Shark teeth contain their own natural toothpaste
It’s Shark Week, and while the Discovery Channel is apparently kinda fucking it up, that shouldn’t keep us from bringing you a weird science fact about the most terrifying sea creature to probably pose you no threat whatsoever. And that fact is this: Shark teeth have built-in natural toothpaste. The outside of a shark’s tooth is made of fluoride, the same stuff that gets added to toothpaste, mouthwash, and municipal water systems to improve your dental health.
Though fluoride is a tougher material than hydroxyapatite (the stuff our teeth are made of), weirdly, shark teeth are not harder than human teeth:
“This finding is surprising, because the mineral fluoroapatite is harder than the mineral hydroxyapatite, so if a tooth were to consist of the mineral alone, a shark tooth would be harder than a human tooth,” Epple said. “It seems as if the human tooth makes up for the less hard mineral by the special arrangement of the enamel crystals and the protein matrix, and ends up being as hard as a shark tooth.”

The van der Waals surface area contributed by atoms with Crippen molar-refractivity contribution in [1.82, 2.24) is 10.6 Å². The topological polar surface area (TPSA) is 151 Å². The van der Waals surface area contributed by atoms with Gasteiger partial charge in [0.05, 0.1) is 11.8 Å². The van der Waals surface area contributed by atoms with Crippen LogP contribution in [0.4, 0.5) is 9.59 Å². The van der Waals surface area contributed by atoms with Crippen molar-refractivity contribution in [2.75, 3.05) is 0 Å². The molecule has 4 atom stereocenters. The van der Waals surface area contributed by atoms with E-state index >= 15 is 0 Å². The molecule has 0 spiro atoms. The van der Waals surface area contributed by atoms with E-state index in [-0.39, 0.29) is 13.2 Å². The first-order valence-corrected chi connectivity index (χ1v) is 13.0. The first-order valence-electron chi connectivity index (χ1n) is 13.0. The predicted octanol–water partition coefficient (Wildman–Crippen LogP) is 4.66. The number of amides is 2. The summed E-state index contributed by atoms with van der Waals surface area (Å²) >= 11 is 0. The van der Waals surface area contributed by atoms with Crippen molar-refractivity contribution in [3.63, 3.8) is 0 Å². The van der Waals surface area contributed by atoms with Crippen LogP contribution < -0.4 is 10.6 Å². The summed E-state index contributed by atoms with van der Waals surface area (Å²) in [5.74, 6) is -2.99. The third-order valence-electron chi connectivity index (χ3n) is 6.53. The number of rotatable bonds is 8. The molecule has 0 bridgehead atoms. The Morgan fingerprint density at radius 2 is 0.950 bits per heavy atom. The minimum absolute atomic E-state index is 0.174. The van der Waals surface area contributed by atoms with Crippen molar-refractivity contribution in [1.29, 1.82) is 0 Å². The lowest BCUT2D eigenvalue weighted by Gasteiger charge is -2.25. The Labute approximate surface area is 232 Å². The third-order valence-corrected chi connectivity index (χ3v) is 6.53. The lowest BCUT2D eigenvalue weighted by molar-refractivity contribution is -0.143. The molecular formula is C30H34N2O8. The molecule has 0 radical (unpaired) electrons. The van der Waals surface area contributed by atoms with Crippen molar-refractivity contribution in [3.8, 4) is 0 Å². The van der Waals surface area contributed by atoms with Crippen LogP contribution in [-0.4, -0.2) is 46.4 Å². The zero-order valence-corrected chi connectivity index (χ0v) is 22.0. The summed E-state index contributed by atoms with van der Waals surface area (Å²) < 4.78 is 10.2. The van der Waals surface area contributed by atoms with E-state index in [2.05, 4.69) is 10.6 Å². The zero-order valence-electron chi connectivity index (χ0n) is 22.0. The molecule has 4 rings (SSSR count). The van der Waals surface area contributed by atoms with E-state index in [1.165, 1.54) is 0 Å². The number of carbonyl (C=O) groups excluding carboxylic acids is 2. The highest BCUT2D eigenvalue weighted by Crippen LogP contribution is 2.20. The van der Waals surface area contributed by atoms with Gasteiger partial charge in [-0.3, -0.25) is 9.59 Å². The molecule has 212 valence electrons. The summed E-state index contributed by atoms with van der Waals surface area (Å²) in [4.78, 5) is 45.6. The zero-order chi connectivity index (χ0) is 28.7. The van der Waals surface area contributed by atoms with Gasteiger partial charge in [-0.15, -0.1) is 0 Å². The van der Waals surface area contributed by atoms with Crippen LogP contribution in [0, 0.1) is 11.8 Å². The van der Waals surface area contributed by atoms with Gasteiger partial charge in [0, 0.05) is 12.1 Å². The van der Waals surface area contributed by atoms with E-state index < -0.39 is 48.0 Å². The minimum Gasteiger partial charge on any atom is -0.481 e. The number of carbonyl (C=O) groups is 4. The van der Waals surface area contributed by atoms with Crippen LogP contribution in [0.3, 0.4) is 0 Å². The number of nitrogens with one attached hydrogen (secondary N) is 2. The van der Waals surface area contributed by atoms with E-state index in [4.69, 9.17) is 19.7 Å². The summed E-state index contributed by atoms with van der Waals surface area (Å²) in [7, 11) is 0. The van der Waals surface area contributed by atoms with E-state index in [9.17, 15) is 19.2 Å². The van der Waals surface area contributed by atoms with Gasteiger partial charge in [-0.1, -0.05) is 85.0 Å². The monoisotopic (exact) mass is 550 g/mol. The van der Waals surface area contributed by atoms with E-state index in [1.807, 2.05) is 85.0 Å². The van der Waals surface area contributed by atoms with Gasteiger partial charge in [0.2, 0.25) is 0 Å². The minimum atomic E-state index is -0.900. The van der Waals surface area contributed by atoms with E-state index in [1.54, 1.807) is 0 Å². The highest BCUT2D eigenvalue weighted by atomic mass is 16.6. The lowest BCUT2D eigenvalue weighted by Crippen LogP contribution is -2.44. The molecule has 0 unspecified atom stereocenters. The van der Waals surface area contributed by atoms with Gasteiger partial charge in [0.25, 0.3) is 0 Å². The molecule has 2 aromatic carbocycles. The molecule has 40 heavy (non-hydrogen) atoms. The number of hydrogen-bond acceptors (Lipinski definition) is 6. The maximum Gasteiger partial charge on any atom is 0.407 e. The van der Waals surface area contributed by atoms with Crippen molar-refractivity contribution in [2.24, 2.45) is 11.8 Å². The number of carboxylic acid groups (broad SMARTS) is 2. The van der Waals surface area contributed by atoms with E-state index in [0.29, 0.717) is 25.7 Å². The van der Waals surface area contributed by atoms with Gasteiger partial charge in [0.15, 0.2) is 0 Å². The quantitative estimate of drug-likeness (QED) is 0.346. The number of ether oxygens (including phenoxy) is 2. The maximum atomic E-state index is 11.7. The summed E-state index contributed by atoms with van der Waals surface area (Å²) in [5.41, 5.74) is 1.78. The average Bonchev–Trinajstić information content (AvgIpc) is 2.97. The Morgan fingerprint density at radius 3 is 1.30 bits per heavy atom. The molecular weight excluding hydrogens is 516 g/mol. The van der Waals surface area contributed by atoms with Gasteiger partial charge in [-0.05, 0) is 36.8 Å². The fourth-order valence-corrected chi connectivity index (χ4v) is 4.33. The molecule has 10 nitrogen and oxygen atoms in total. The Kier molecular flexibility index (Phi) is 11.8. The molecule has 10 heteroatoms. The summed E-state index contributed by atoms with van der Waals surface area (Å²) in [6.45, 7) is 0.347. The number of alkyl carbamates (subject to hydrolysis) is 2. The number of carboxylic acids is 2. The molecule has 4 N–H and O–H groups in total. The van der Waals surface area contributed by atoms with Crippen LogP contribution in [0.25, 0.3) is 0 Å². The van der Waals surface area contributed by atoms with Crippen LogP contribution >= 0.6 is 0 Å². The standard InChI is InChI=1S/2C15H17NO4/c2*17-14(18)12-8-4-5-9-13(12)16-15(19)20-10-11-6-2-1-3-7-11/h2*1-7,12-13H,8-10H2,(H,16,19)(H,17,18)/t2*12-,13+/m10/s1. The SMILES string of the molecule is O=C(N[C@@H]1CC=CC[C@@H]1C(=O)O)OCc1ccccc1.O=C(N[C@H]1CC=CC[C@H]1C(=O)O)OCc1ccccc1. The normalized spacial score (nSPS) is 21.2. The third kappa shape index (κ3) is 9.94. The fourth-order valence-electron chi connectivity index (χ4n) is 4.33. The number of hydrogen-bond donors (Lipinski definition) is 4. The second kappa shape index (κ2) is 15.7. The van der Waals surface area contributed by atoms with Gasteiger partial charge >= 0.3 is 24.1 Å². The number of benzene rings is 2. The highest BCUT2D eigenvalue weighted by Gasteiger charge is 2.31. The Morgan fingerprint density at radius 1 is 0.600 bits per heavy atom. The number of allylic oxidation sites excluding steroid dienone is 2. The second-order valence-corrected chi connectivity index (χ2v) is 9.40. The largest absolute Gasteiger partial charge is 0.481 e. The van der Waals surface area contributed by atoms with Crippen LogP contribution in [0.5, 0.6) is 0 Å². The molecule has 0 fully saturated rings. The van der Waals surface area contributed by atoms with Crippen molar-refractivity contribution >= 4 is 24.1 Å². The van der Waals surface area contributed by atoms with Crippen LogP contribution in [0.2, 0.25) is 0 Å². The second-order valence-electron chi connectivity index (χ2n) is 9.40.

So, you know, go ahead and bite a shark in the mouth. I will wait here for you.
Anyway, but even though they’re not harder, shark teeth are more durable because they have their own cavity-fighting ingredients. This almost seems like overkill, since sharks have multiple rows of teeth, i.e. tons of backups (and they can easily replace the ones they lose). On the other hand, teeth are pretty critical to a shark’s lifestyle, and it’s hard to go to CVS when you are a fish, so it makes sense that they would have evolved teeth that contain the seeds of their own nigh-indestructability.
The question is, how do they floss?